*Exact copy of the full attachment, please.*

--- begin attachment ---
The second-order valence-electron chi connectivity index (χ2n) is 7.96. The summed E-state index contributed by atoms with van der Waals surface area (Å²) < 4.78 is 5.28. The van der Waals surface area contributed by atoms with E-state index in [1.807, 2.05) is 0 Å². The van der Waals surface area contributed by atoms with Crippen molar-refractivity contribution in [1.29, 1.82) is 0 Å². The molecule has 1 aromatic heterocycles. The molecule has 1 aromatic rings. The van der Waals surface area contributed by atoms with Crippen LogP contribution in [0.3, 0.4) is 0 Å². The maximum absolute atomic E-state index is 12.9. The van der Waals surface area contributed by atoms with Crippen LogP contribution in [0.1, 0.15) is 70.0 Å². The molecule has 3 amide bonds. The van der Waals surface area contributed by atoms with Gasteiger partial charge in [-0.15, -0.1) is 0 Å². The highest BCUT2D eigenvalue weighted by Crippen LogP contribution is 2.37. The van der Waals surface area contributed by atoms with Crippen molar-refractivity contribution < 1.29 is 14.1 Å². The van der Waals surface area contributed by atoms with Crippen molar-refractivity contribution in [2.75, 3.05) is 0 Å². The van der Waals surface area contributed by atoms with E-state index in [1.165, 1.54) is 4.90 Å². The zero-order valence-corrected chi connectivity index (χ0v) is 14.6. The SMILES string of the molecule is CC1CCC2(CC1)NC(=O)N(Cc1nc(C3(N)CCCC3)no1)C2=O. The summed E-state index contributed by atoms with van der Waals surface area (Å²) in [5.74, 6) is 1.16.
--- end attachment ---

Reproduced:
The second-order valence-electron chi connectivity index (χ2n) is 7.96. The summed E-state index contributed by atoms with van der Waals surface area (Å²) < 4.78 is 5.28. The van der Waals surface area contributed by atoms with E-state index in [1.807, 2.05) is 0 Å². The van der Waals surface area contributed by atoms with Crippen molar-refractivity contribution in [1.29, 1.82) is 0 Å². The molecule has 1 aromatic heterocycles. The molecule has 1 aromatic rings. The van der Waals surface area contributed by atoms with Crippen LogP contribution in [0.3, 0.4) is 0 Å². The maximum absolute atomic E-state index is 12.9. The van der Waals surface area contributed by atoms with Crippen LogP contribution in [0.1, 0.15) is 70.0 Å². The molecule has 3 amide bonds. The van der Waals surface area contributed by atoms with Gasteiger partial charge in [-0.15, -0.1) is 0 Å². The highest BCUT2D eigenvalue weighted by Crippen LogP contribution is 2.37. The van der Waals surface area contributed by atoms with Crippen molar-refractivity contribution < 1.29 is 14.1 Å². The van der Waals surface area contributed by atoms with Crippen molar-refractivity contribution in [2.75, 3.05) is 0 Å². The van der Waals surface area contributed by atoms with E-state index in [1.165, 1.54) is 4.90 Å². The zero-order valence-corrected chi connectivity index (χ0v) is 14.6. The SMILES string of the molecule is CC1CCC2(CC1)NC(=O)N(Cc1nc(C3(N)CCCC3)no1)C2=O. The summed E-state index contributed by atoms with van der Waals surface area (Å²) in [5.74, 6) is 1.16.